Forward-looking businesses across the globe are increasingly becoming concerned about sustainability issues. As climate change threatens to disrupt global supply chains and economies, there is a growing realization that sustainability and profitability should go hand-in-hand.
Responsible businesses conduct a materiality assessment to gain valuable insights on the importance of environmental, social and governance issues amongst their stakeholders. This is the first step toward developing an organization’s sustainability strategy.
In the case of flexible packaging, in spite of its many benefits including ease of transport, durability, increasing the shelf life of products, prevention from contamination, ensuring freshness of products, and several others, there is a global outcry against the industry. Consumer demands, regulatory requirements, and environmental concerns regarding plastic waste are encouraging industry players to make rapid strides in delivering increased levels of sustainability.
Building capacity to upcycle and recycle
Today’s flexible packaging giants are focused on building commercial business models around recycling plastic waste — that on one hand addresses the environmental concerns around plastic waste and on the other, helps create a self-sustaining business. This ensures that recycling and upcycling plastic waste are no more voluntary or CSR efforts but additional revenue streams.
Modern technology is in place to convert post-consumer plastic waste into decorative, functional, engineering parts, household and office products, and hundreds of other articles. Plastic waste bottles are being upcycled to make plastic films, which are being used for food, non-food and pharma applications.
A recent report in a financial daily lauds India’s efforts to recycle plastic waste although we have a long way to go in terms of collection and segregation of plastic waste. More efforts by the Urban Local Bodies (ULBs) to increase the collection of mixed plastic waste and setting up more Materials Recovery Facilities (MRFs) will go a long way in ensuring that plastic waste reaches advanced recycling facilities to find a new life.
Introduction of sustainable bio-degradable flexible packaging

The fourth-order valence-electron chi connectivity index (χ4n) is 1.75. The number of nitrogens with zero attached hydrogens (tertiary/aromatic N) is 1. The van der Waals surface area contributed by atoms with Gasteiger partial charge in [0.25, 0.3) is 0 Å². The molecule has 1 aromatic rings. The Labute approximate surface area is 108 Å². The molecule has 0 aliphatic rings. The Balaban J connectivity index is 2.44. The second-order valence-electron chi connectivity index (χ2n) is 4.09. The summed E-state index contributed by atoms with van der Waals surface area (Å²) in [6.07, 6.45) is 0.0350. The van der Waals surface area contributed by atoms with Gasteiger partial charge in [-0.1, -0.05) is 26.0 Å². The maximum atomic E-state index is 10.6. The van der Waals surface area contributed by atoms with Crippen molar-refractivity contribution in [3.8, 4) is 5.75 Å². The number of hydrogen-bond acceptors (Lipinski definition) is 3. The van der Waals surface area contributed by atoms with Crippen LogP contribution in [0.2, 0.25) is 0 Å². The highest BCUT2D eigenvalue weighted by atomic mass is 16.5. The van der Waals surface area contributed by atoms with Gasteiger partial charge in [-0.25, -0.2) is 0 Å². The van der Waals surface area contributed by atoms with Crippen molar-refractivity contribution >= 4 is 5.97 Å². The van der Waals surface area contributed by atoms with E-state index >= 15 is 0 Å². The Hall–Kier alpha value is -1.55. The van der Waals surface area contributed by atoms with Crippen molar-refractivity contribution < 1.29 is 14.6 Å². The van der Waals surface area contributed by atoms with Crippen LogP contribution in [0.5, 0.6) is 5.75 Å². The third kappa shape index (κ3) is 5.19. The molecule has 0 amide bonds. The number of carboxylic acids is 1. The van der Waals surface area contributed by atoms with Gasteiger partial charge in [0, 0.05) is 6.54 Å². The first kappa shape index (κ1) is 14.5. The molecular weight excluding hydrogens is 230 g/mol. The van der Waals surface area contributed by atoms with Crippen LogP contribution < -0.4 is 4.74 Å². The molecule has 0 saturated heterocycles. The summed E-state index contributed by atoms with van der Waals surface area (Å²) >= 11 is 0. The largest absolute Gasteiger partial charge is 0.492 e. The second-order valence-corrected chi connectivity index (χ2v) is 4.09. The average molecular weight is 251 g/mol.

While the flexible packaging industry faces an ongoing challenge of inadequate supply of post- consumer multi-layer mixed plastic waste for recycling, the industry players have made substantial investments in R&D to introduce biodegradable materials in packaging. Combining the latest innovations in packaging technology with the research in biodegradable materials, the flexible packaging industry is doing its bit to reduce the dependence on conventional plastics.
A few companies have already started working on biodegradable packaging materials. Even when thrown away in landfills, these materials will eventually biodegrade and become nutrients for the soil. These newer technologies can convert modern-day flexible packaging material to 100% biomass.
Flexible packaging is environment-friendly in not-so-apparent ways
Flexible packaging requires less energy to manufacture and transport, which reduces greenhouse gas emissions and fossil fuel usage. Comparatively, materials like glass, rigid PET, and steel boxes commonly used in conventional packaging require large amounts of water and fossil fuels to manufacture. A McKinsey report states that in 5 of 6 categories in flexible packaging, the packaging material made out of plastics had lesser greenhouse gas emissions when compared to its non-plastic alternative.
As flexible packaging is lightweight and requires less storage space, it helps reduce fuel consumption and transportation costs. It offers retailers and manufacturers an opportunity to minimise in-store and logistics costs.
The way ahead
As the global drive for sustainability in business gains speed, flexible packaging solutions continue to deliver on consumer demands and address environmental concerns especially around recycling.
With more investments in waste management infrastructure by governments, urban local bodies, and industry players, use of AI in source segregation, and increase in the use of recycled and biodegradable materials in flexible packaging, the industry is geared to meet the expectations of its stakeholders including consumers, legislatures, shareholders, local communities, and more.
By Jeevaraj Pillai, Joint President – Flexible Packaging Business and New Product Development, UFlex Limited